Stansel retired a few years ago after 20 years as a supervisory U.S. probation officer in Little Rock. She grew up in Georgia but was born in Anchorage, Alaska. “My dad was in the Air Force, and we moved all around,” she said. She graduated from Northside High School in Warner Robbins, Georgia, and from Valdosta State College (now Valdosta State University) with a Bachelor of Science degree in criminal justice. She met her husband, Steve Stansel, while in Valdosta. He is retired from the U.S. Border Patrol and is now a corporate pilot for Koontz Electric Co. in Morrilton. The Stansels were married in 1978 and have one son, Jon-Stephen, 35. Jon-Stephen and his wife, Annie, are expecting a baby boy soon. They live in San Marcos, Texas, where he is the social-media coordinator at Texas State University. Debra Stansel grows a wide variety of plants and flowers in her backyard. When asked what her favorite flower is, she said, “I love all flowers, but maybe because we’re expecting our first grandchild, I’ll have to say the daffodil — the Sir Winston Churchill Daffodil. “Jon-Stephen and Annie are naming their son Winston, after Winston Churchill,” she said, smiling. “I have 193 different varieties of daffodils out there,” she said, pointing to her backyard. “I was recently going through a magazine and discovered the Sir Winston Churchill Daffodil. I’ve ordered 150 of those daffodils and will share some with Annie and Jon-Stephen.” Debra Stansel is also a beekeeper and is a charter member of the Lady Beekeepers of Arkansas. She does not maintain her beehives in her backyard, however, because the family now has a dog, a beagle named Luna. “Luna rules over the house and the yard,” Stansel said, laughing. “She helps me in the garden — she digs two holes, and I dig one. “Our yard has to be dog friendly. I don’t use any pesticides, nor do I plant anything that might harm the dog. I used to have the honeybees out there, but we moved them after we got Luna, who is really Jon-Stephen’s dog, but he couldn’t keep her when he moved to Texas, so we have her now. She goes with us to visit them every four or five weeks.” Stansel also enjoys making pottery and incorporates some of her creations into her flower gardens. She works on her ceramics at the Arkansas Arts Center in Little Rock. “I have a sensory garden,” she told visitors as they walked through her backyard. “I plant things like rosemary, lemon and thyme for fragrance. For texture, I have lamb’s ear. For sight, I have big elephant ears and the little ceramic gnomes that I have made. “I also have an azalea garden. They are all one color — fuchsia. I did that to honor Valdosta, [Georgia], which is called The Azalea City.” ... (Arkansas Online)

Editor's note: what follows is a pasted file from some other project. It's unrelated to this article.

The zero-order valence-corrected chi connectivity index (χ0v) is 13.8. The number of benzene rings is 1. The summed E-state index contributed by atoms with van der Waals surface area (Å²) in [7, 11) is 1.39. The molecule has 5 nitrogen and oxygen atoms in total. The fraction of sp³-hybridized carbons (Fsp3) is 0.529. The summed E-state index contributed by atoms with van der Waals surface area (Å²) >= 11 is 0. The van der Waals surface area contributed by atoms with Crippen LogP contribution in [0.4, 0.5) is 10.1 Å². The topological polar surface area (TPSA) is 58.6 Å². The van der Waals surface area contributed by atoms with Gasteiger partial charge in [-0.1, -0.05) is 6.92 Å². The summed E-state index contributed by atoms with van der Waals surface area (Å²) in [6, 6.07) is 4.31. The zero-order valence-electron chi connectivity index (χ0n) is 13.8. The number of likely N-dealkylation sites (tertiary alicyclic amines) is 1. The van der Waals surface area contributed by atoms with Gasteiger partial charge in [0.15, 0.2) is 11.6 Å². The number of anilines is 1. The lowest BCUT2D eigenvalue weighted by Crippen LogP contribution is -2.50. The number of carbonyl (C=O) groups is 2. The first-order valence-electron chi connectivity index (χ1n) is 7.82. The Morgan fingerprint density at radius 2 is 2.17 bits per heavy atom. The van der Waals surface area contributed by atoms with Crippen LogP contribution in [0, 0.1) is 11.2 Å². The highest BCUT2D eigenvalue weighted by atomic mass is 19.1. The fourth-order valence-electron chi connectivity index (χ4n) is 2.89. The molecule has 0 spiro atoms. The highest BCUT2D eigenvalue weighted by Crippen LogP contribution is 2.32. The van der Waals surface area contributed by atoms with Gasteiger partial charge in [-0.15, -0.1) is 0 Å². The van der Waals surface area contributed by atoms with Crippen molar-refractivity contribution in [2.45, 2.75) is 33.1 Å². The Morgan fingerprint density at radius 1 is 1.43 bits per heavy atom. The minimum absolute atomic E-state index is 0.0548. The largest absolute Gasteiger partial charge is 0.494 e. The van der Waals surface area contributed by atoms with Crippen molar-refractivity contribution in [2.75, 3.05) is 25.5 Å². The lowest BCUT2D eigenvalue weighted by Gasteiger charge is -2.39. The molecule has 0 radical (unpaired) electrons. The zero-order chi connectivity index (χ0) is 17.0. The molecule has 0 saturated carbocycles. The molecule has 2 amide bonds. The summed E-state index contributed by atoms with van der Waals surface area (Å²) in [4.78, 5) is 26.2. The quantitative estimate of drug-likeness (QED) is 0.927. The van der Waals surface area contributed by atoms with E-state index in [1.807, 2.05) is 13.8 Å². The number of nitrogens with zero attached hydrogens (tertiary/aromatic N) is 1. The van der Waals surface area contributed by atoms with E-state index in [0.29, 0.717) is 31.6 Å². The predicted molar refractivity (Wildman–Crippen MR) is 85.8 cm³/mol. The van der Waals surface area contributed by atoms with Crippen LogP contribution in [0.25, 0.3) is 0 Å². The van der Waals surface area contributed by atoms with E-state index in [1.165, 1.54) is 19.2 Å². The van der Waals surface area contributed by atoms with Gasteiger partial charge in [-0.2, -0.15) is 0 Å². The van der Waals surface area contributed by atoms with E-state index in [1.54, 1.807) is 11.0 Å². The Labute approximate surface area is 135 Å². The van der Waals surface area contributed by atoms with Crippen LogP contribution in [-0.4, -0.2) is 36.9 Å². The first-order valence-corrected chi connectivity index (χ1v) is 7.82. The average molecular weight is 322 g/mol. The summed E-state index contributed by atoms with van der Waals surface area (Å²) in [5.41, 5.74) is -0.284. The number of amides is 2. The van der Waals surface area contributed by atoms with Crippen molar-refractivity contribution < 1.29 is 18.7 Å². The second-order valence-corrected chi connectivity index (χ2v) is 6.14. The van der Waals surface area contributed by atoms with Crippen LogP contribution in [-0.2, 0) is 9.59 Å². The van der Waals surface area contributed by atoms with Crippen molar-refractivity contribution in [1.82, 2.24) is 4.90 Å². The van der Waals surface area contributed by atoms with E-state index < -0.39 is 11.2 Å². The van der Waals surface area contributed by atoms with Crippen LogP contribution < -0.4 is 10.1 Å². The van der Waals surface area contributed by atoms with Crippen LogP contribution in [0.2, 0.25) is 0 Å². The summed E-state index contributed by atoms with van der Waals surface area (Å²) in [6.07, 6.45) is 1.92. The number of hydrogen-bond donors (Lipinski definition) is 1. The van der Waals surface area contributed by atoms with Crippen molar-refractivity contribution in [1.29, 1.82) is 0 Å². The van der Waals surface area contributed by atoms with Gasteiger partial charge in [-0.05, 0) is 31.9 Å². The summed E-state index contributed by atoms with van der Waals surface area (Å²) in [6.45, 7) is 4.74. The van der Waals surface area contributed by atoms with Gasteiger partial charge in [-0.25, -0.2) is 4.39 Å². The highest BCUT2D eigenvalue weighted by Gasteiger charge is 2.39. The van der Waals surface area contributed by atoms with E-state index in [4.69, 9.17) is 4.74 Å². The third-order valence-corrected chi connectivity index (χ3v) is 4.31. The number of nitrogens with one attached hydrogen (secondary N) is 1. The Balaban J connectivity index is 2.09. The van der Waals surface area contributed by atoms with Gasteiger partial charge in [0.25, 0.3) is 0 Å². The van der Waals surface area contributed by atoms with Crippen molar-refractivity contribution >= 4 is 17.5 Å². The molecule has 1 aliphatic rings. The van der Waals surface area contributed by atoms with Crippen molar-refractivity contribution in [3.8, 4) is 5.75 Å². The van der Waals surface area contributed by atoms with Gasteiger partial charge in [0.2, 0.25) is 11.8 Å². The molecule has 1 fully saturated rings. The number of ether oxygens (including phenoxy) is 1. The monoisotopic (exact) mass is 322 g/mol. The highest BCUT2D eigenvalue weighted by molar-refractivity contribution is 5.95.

Jul 5, 2016